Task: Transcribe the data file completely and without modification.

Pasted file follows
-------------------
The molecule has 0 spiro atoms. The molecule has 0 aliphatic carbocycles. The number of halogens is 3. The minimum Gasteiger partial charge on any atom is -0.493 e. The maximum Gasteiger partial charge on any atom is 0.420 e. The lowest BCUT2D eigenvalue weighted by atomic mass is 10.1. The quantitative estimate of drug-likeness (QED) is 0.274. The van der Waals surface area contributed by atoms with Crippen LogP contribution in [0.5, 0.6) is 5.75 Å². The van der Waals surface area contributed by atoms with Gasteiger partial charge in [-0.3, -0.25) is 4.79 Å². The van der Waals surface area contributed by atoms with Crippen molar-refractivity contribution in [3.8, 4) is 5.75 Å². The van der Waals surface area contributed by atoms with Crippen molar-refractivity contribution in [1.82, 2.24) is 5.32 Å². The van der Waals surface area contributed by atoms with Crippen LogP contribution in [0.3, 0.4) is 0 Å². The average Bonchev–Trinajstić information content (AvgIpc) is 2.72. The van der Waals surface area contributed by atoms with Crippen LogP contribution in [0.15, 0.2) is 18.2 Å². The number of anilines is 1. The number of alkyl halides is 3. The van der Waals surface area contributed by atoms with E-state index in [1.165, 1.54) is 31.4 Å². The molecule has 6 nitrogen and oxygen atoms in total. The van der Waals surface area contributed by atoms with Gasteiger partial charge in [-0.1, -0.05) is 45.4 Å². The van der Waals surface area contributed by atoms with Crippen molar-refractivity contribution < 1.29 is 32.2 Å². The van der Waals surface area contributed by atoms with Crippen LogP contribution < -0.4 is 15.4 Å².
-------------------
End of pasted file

The molecule has 0 spiro atoms. The molecule has 0 aliphatic carbocycles. The number of halogens is 3. The minimum Gasteiger partial charge on any atom is -0.493 e. The maximum Gasteiger partial charge on any atom is 0.420 e. The lowest BCUT2D eigenvalue weighted by atomic mass is 10.1. The quantitative estimate of drug-likeness (QED) is 0.274. The van der Waals surface area contributed by atoms with Crippen LogP contribution in [0.5, 0.6) is 5.75 Å². The van der Waals surface area contributed by atoms with Gasteiger partial charge in [-0.3, -0.25) is 4.79 Å². The van der Waals surface area contributed by atoms with Crippen molar-refractivity contribution in [3.8, 4) is 5.75 Å². The van der Waals surface area contributed by atoms with Crippen molar-refractivity contribution in [1.82, 2.24) is 5.32 Å². The van der Waals surface area contributed by atoms with Crippen LogP contribution in [0.3, 0.4) is 0 Å². The average Bonchev–Trinajstić information content (AvgIpc) is 2.72. The van der Waals surface area contributed by atoms with Crippen LogP contribution in [0.15, 0.2) is 18.2 Å². The number of anilines is 1. The number of alkyl halides is 3. The van der Waals surface area contributed by atoms with E-state index in [1.165, 1.54) is 31.4 Å². The molecule has 6 nitrogen and oxygen atoms in total. The van der Waals surface area contributed by atoms with Gasteiger partial charge in [-0.1, -0.05) is 45.4 Å². The van der Waals surface area contributed by atoms with Crippen molar-refractivity contribution < 1.29 is 32.2 Å². The van der Waals surface area contributed by atoms with Crippen LogP contribution < -0.4 is 15.4 Å².